Eritrea to power 40,000 people and businesses with US$6.56m hybrid solar systems

Described as a model for African rural electrification, Eritrea will soon launch two solar hybrid power systems that will provide grid quality electricity to 40,000 people and businesses in the towns of Areza and Maidma where there is no grid power at all.

The Government of #Eritrea will connect over 40,000 community members in #Areza and #Maidma to solar powered mini-grids. #SDG7 . Sites in Areza and Maidema almost complete. #SDG16 Partnership for the goals with @europeaid @UNDPEritrea

— UNDP Eritrea (@UNDPEritrea) August 6, 2018

The two agricultural towns in the Debub (Southern) region depend on small diesel generators which are environmentally damaging and provide limited and intermittent power supply.

“This project aims to improve the livelihoods of people living in rural towns and villages. It is hoped the project will be replicated in order to mitigate the adverse effects of climate change in Eritrea and provide access to reliable power 24/7,” says a representative of the Eritrean Ministry of Energy and Mines.

To save the environment and the standard of living of the people, the European Union, the United Nations Development Programme and the Government of Eritrea launched the project last year which will be completed in 2018 by the UK’s largest solar company, Solarcentury.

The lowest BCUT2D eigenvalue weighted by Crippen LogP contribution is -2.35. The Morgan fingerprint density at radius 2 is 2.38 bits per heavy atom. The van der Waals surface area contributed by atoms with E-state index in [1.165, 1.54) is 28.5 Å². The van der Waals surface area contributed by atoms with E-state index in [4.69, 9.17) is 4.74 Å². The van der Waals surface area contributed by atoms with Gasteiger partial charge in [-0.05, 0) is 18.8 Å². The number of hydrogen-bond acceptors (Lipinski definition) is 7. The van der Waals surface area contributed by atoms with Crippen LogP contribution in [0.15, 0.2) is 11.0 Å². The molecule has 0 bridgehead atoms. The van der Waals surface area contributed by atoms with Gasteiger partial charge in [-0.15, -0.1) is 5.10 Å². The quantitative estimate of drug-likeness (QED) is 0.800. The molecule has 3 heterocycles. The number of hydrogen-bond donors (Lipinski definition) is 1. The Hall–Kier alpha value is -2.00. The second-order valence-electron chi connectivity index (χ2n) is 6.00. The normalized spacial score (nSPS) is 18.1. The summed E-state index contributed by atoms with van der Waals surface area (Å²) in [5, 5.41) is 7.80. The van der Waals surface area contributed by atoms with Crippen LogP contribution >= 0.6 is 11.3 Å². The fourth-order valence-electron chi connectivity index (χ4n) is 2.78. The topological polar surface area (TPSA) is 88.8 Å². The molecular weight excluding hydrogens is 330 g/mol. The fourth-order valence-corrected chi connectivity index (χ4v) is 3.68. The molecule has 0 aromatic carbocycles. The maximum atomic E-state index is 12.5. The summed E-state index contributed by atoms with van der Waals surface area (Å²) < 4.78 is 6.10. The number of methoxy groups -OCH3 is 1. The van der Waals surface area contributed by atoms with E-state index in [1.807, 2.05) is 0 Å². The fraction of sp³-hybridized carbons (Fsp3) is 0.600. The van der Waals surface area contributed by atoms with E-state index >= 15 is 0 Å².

The US$6.56 million project is primarily financed by the EU through the ACP EU Energy Facility and the UNDP and Eritrea are contributing a little under €2 million (US$2.3 million) each.

The two mini-grid hybrid solar systems will be powered by solar PV and lithium-ion batteries.

“Photovoltaics are the cheapest form of power on the planet. Particularly in Eritrea, it’s blessed with an abundance of sunshine,” says Daniel Davies, Director of Hybrid Power Systems at Solarcentury.

He adds that the system will use Canadian solar panels and SMA inverters. Both projects were scheduled to be completed early in 2018 and will be managed by the Eritrean Ministry of Energy and Mines.

This article written by Ismail Akwei was first published on

Published by Ismail Akwei

Ismail Akwei is an international journalist, digital media and communications professional, editor, writer, arts, culture and tourism advocate, human rights activist, pan-Africanist, tech enthusiast and history buff. He has worked with multinational media companies across Africa and has over a decade’s experience in journalism.

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